What’s New: Combining the threat of space weather with the threat of collisions causing more debris, causing more collisions, ultimately making space unusable (the Kessler syndrome),
Why It’s Important: Creating a dangerous debris layer at low earth orbit:
- Would make Low Earth Orbit unusable. LEO is where the International Space Station, China’s space station, and most communications, surface observation, and other satellites reside,
- Would likely make it too dangerous to transit LEO to put satellites and people in higher orbits.
- Could interfere with signals from existing satellites, like GPS/ GNSS, already in higher orbits
What Else to Know:
- There is already lots of debris in orbit. Form the European Space Agency
- 36,500 space debris objects greater than 10 cm (the only ones being tracked)
- 1,000,000 space debris objects from greater than 1 cm to 10 cm
- 130 million space debris objects from greater than 1 mm to 1 cm
- At speed all of these can damage or destroy a satellite or other space craft
- An estimated 19% of tracked debris is in Medium Earth Orbit where GPS and other GNSS reside
- THE TIME TO ACT IS NOW!
- Exercise great care and restraint putting additional objects in space. – Many countries are requiring new launches to have plans and the ability for objects to deorbit themselves when the are out of commission, A good start, but we wonder if it will be enough given the debris already in orbit and the tens of thousands of new objects planned and approved.
- Start cleaning up debris. – Only some very tentative, experimental efforts. Seems like more talk than anything.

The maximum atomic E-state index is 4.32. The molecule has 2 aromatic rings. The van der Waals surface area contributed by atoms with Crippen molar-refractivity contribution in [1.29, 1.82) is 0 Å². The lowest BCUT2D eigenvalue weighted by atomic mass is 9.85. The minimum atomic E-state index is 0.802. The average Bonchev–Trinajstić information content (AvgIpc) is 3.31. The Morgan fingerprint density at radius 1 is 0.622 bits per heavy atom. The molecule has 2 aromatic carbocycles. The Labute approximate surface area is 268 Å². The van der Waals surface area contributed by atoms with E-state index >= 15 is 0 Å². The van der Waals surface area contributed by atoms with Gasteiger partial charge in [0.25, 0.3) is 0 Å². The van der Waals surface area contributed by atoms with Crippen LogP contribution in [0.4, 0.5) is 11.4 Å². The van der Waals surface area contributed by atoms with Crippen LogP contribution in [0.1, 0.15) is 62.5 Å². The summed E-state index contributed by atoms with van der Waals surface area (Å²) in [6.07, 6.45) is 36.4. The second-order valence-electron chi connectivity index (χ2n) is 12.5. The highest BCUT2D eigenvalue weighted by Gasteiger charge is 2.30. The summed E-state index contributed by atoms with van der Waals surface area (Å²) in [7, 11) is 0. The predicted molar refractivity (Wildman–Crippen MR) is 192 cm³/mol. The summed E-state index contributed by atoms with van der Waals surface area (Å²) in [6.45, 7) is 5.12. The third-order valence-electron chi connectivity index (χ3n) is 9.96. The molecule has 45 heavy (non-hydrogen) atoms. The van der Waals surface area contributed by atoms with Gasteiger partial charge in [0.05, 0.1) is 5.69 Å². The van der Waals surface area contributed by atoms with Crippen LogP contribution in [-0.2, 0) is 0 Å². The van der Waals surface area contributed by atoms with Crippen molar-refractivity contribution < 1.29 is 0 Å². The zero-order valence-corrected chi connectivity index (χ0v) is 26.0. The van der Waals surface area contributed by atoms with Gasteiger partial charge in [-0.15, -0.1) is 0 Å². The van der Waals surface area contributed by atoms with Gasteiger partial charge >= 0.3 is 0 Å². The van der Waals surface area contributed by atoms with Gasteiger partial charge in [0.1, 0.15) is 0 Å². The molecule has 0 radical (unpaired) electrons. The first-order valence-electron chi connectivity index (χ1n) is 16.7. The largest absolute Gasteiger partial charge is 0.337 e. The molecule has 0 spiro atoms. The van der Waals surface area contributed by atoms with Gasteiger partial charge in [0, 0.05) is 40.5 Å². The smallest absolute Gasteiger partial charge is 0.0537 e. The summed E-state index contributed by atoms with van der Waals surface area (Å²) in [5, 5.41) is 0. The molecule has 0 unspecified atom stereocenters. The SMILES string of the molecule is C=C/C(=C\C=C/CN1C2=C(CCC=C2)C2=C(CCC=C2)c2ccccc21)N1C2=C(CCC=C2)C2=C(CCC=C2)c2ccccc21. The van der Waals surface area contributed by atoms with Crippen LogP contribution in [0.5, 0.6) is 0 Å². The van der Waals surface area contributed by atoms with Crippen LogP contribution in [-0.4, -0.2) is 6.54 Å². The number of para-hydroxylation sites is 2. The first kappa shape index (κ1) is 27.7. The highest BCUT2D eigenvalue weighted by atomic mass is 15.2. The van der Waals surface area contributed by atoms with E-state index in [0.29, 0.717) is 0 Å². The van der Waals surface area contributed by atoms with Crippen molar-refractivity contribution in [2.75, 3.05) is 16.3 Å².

Space weather poses a tremendous threat to all satellites, knocking all computer systems offline. Is that a recipe for Kessler syndrome?
- Over the past 4 years, the number of active satellites in low-Earth orbit have increased by several thousand, with tens of thousands more planned in the coming years.
- The ultimate nightmare is that we’ll experience Kessler syndrome: where a runaway chain reaction of collisions litters low-Earth orbit with millions of pieces of debris, making new launches all but impossible.
- Currently, Starlink satellites avoid collisions through on-board AI software that tells them how to move. If that software gets knocked offline, such as by space weather, we have no protections against this catastrophe.
Over the course of the 2020s and 2030s, the night sky and the volume of space that surrounds the Earth are both poised to become very different than they’ve been for all of human history. As of 2019, all of humanity had launched an estimated total of between 8,000 and 9,000 satellites, where approximately 2,000 of them were still active back then, mostly in low-Earth orbit. As many companies now scramble to provide worldwide 5G coverage from space — led most prominently by Elon Musk’s and SpaceX’s Starlink, which has by far the most satellites — humanity is now beginning to enter the era of satellite mega-constellations.
On Sept 13, a derelict Soviet-era payload had a conjunction with a Chinese rocket body. The miss distance was 36 m (± 13 m) and the probability of collision was 1E-3 (i.e., 0.1% or 1/1,000). While we’ve seen more nail biting events, this one is notable — here’s why.
Cosmos 807 and CZ-4C had a combined hard body radius (HBR) of 5.6 m. This contributed to the relatively large probability of collision (PC) value.
If these two objects had collided, the number of resulting cataloged fragments would have likely been ~3,000. To put that into perspective, the 2021 Russian ASAT test resulted in ~1,800 total cataloged fragments over time.
In the last 20 months, we’ve observed 50 high-PC (i.e., PC > 1E-6) conjunctions involving Cosmos 807. While the majority were with operational payloads, 14 included fragments — six of which were from the fragment cloud generated after Russia’s 2021 ASAT test. CZ-4C, a 2,000 kg rocket body, was abandoned five years ago and it’s already been involved in 141 high-PC conjunctions, split almost equally between fragments and operational payloads.
How do we know all this?